The choice of a medical specialization can feel daunting. Here’s some guidance for making this major life decision.
As you enter medical school, you have a wide range of options before you. Should you decide to study hematology, musculoskeletal oncology, or pediatric cardiology? Maybe neurology? While a few people know exactly what they want to do from the very start, most students wrestle with the choice of which field to specialize in.
Keep an open mind as you advance through your studies. According to the Association of American Medical Colleges’ (AAMC) Report on Residents in 2017, most students change their idea of what they wish to specialize in—often multiple times—during med school. The speciality field that turns out to be the best fit for you may be one you never considered when starting out.
One word of caution: be wary of making your choice based on the desire to be like that one ‘medical hero’ you look up to. Regardless of what field you choose, that person’s success will always be there as a source of inspiration.
Here are some key considerations that med students should walk through as they determine the best field for them. Gaining clarity on these points may help you narrow down your options.
Reflect on your interests
Answering these key questions often gives students a better sense of what career path to follow.
- Do you have a strong interest in working with a particular population, such as babies, children, women, or the elderly? Then you might prefer working in geriatrics, obstetrics and gynecology, or pediatric medicine, or a sub-field with one of these populations.
- Do you feel fascinated about a particular bodily system and able to imagine working in that area, long-term? Ask yourself if you feel excited about the idea of what physicians in that field do on a day-by-day basis, rather than just in one exciting story you’ve heard.
- Do you gravitate toward doing medical procedures, or do you prefer behind-the-scenes work?
- Do you prefer thinking broadly about how systems work together, or do you prefer a more narrow focus? While a surgeon has a depth of knowledge in a highly specific area, an internist must engage in broader thinking.
- Do you have a strong desire to form long-term relationships with your patients? If so, you might feel more fulfilled in a field like family medicine.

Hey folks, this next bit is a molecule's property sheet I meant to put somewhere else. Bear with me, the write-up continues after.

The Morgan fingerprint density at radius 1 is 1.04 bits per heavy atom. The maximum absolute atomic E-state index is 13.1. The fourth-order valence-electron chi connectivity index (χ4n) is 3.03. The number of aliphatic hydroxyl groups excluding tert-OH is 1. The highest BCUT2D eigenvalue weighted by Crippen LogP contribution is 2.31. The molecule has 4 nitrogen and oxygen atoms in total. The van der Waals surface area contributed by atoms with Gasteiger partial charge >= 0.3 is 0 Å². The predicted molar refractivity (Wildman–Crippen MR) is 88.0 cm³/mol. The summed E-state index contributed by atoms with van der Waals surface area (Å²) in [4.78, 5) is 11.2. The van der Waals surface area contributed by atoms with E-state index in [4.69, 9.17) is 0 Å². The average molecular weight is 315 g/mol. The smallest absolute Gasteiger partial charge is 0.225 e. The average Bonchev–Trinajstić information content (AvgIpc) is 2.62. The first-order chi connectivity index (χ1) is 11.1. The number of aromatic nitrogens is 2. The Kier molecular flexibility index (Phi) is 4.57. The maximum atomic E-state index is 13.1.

Be honest about your abilities
No matter how much you love the idea of a particular speciality, ask yourself if you have the specific skill set that will make you adept in that role.
Assess your greatest strengths as well as your weaknesses. You may want to create two lists for easy reference as you consider options for your career path.
“While this sounds somewhat trite – we have all seen individuals that love the ‘idea’ of a specialty, but early on it is clear that they do not have some of the basic natural talents, no matter how assiduously they study and master the content,” Dr Rob Smythe, an international acclaimed surgeon and current chief executive of SomaLogic, told US News.
Ask yourself whether you’re up for the fierce competition in certain fields, too — and be sure to have a backup in case things don’t quite work out with your first choice.
Consider your personality
Med students often wonder what specialties best suit their individual personality. The following questions might help you make that call.
- Do you enjoy working directly with patients throughout the day, or would you rather be in a lab? Introverts might enjoy having more physician-to-physician interaction with a team of people they know well, while extroverts might enjoy working with new patients continuously. Remember: during your rotations, you’ll get a better sense of whether a given specialty is the right fit for you.
- Are you comfortable making decisions quickly, or do you prefer having more time to reflect? Do you prefer to make decisions based on hard evidence (like a radiologist or surgeon)? Are you more intrigued by complex decision-making scenarios that require nuanced thinking (like an internist)?
- How much control do you want to have over the hours you work? According to Stanford University’s ‘Roadmap to Choosing a Medical Specialty,’ fields like radiology, dermatology, ophthalmology, anesthesia, and neurology offer greater control over what hours you work, including time off.
Do your homework
- Read firsthand reports from doctors in particular specialties, not only those in academic hospitals but also community settings, where the daily lives of doctors may look very different. Here are a few to check out.
- Talk to or shadow physicians, if possible.
- Join clubs at school in your areas of interest.
Compensation should play a more minor role in your decision rather than being a deciding factor. Most medical fields provide a high level of compensation — after all, you’ll need to pay off those student debts. At the end of the day, other factors will have a far greater influence over your quality of life.
After narrowing down the options to two or three specialities, it’s common for med students to feel the pressure to make the final call. Making the final choice can feel rushed, no matter how much research they put in, and, at the end of the day, more than one field might suit perfectly well.
Making this choice is one of the biggest challenges students experience in med school, and after making it, they often feel a sense of relief and clarity — though it’s also extremely common to experience uncertainty and imposter syndrome as they step into their chosen career! Remember that your peers are feeling the same things, and so did nearly every physician who has ever entered the medical profession.